The Path to Citizenship

By Sharon DeBartolo Carmack Premium

With some exceptions, your immigrant ancestors probably followed a two-step naturalization formula: declaration of intention (first papers) + petition for naturalization (second or final papers) = citizenship. As you’ll see from this synopsis, the genealogical details produced during the process can add up, especially for later arrivals.

First papers
In this document, an alien renounced his allegiance to his homeland and declared his intention to become a US citizen. The immigrant could make his declaration as soon as he stepped off the boat. Pre-1906 declarations usually contain the immigrant’s name, country of birth or allegiance (for example, an Ireland-born immigrant would’ve renounced allegiance to the British Crown), application date, and the applicant’s signature. Few of these early records give more than the country of origin or the date and port of arrival. Post-1906 declarations of intention also included the applicant’s name, age, occupation, personal description, birth date and place, citizenship, current address, last foreign address, vessel and port of embarkation, US port and date of arrival, date of application and signature.

Second papers
In the naturalization petition, an immigrant who’d filed his first papers and met residency requirements made a formal application for citizenship. Starting in 1906, second papers included the petitioner’s name, residence, occupation, birth date and place, citizenship and personal description; the date he emigrated; the arrival and departure ports; marital status (with wife’s name and date of birth, if married); names, dates and places of birth and residence of the applicant’s children; the date when US residence commenced; his length of residence in the state; name changes; and his signature. After 1929, the declaration and final certificate included photos.

Despite the requirement to do so, some courts didn’t make applicants file petitions for naturalization prior to 1903. The Justice Department created a special form that year, but not all courts used it. As a result, 19th-century records contain some or all of the following data: the applicant’s name, country of birth, date of application, signature, date and port of arrival, occupation, residence, age, birthplace and birth date.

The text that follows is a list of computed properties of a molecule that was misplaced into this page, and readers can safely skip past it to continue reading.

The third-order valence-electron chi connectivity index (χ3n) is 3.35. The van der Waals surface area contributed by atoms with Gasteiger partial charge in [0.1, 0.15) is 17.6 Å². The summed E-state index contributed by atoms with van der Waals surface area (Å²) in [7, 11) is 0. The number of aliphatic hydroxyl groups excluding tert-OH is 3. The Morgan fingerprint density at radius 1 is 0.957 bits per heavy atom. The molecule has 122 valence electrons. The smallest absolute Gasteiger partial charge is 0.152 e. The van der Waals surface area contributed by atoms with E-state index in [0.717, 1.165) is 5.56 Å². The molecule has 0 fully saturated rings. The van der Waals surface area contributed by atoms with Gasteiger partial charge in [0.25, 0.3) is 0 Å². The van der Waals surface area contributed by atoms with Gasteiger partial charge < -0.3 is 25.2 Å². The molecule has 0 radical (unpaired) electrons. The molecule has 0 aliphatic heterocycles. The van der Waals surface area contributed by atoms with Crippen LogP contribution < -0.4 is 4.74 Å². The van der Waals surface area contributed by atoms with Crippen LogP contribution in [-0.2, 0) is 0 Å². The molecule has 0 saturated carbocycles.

The Naturalization Act of 1906 mandated a 90-day waiting period between filing the petition and the hearing when citizenship was granted or denied. No naturalization hearings occurred in the 30 days before a general election in the court’s jurisdiction. The new citizen received a certificate bearing the seal of the naturalizing court. Your family might’ve passed down this document-check with relatives.
Members of the military
Various laws have allowed members of the military or veterans to expedite the naturalization process. An 1862 law allowed honorably discharged Army veterans of any war to petition for naturalization after one year of residence in the United States, without filing a declaration of intent. This privilege was extended to honorably discharged five-year veterans of the Navy or Marine Corps in 1894. May 9, 1918, Congress passed a law to allow aliens who’d been in the Armed Forces for at least three years to file a petition for naturalization without proof of the five-year residency requirement, and that any alien who’d been in the service during World War I could skip the declaration of intention.
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